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Labor Relations News Update February 25, 2015

Today’s Labor Updates:

Canada: Union certification and decertification changes for federally regulated employers

Non-union employers beware: the NLRB outlaws employer’s questions regarding supervisor’s performance

Shell Oil Refinery Worker Files Federal Charge in Wake of Steelworker Union Strike Intimidation


Canada: Union certification and decertification changes for federally regulated employers

Contributed by Fasken Martineau DuMoulin LLP

February 25 2015

On June 16 2015 important changes regarding union certification and decertification for federally regulated employers in Canada will come into effect. Federally regulated employers include interprovincial and international transportation companies, airlines, railways, banks and employees who work for the federal government.

 Existing landscape

At present, in order to become certified as the bargaining agent for a group of employees in the federal sector, a union must either show majority support from employees in the workplace or win a representation vote. Traditionally, majority support is demonstrated by signed union membership cards: if a union obtains signed cards from more than 50% of the employees, it will be certified as the bargaining agent without a representation vote. Votes by secret ballot, which are rare, take place only when a union cannot show majority support with signed cards (between 35% and 50% support). Applications for certification with less than 35% support are dismissed.

This federal sector regime, known as the ‘card check’ system, contrasts with regimes in place in other Canadian jurisdictions. In Ontario, for example, a secret ballot representation vote is mandatory in all cases (except in the construction industry).


On June 16 2015 changes will come into effect eliminating the card check system for federally regulated employers and requiring a mandatory secret ballot vote in all cases. A secret ballot vote can be triggered if a union demonstrates at least 40% support. The changes also reduce the threshold of support required to initiate a secret ballot vote for decertification. The threshold is reduced to 40% from the current 50% plus one.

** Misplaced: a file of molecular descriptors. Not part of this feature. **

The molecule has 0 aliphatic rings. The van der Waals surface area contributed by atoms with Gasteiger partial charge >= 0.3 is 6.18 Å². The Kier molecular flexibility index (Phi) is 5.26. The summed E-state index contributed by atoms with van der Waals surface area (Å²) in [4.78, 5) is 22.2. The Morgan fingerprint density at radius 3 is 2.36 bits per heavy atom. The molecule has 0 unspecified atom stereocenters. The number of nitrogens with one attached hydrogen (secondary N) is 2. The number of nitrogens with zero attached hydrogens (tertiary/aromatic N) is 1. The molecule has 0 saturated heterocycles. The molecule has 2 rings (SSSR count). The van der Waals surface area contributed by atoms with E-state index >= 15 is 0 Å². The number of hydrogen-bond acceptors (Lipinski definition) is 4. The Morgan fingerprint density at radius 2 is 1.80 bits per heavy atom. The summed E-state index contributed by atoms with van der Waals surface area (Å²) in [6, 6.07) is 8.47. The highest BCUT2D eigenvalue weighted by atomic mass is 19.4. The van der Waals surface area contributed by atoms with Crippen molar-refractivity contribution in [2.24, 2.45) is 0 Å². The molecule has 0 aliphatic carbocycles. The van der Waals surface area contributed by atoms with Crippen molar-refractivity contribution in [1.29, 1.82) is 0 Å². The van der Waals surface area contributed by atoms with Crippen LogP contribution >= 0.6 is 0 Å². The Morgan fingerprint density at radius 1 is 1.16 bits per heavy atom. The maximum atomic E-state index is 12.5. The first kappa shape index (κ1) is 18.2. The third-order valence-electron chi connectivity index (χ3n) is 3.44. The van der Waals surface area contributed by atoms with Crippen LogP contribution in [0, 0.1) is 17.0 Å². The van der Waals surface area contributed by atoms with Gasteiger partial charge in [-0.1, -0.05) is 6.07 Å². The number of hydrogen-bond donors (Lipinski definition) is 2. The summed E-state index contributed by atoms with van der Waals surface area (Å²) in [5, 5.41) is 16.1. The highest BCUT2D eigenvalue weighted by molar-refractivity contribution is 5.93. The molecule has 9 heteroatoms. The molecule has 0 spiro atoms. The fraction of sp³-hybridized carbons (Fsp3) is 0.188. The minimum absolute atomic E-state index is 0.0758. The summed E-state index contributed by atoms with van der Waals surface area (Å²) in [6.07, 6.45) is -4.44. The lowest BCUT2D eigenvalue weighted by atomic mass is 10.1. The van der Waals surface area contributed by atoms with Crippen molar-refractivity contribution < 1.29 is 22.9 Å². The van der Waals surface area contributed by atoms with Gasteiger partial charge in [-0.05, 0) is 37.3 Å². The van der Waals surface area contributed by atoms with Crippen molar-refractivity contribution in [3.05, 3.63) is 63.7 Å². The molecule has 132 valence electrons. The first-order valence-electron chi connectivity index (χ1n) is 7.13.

The changes have been welcomed by employers. The existing card check system for federally regulated employers has been widely criticised for a variety of reasons. Critics point out that the card check system is more susceptible to undue influence by unions. It also gives unions an advantage because employers have very limited opportunities to respond to an application for certification if the union can prove majority employee support, which it is usually able to do. Under the new system, employers will have the opportunity to ensure that employees have the facts from both the employer’s and the union’s perspectives, so that they can make an informed choice at the ballot box.

These changes were made as a result of amendments to the Canada Labour Code, the Parliamentary Employee and Staff Relations Act and the Public Service Labour Relations Act as a result of the enactment of Bill C-525, Employees’ Voting Rights Act.

For further information on this topic please contact Daniel Mayer at Fasken Martineau DuMoulin LLP by telephone (+1 416 366 8381), fax (+1 416 364 7813) or email ( The Fasken Martineau DuMoulin LLP website can be accessed at


Non-union employers beware: the NLRB outlaws employer’s questions regarding supervisor’s performance 

Barnes & Thornburg LLP

Keith J. Brodie

February 20 2015

Most employers probably believe it is acceptable to ask questions of employees about their and other employee’s views of their supervisor’s performance. The proposition seems common-sense and straight forward enough. However, the NLRB apparently disagrees.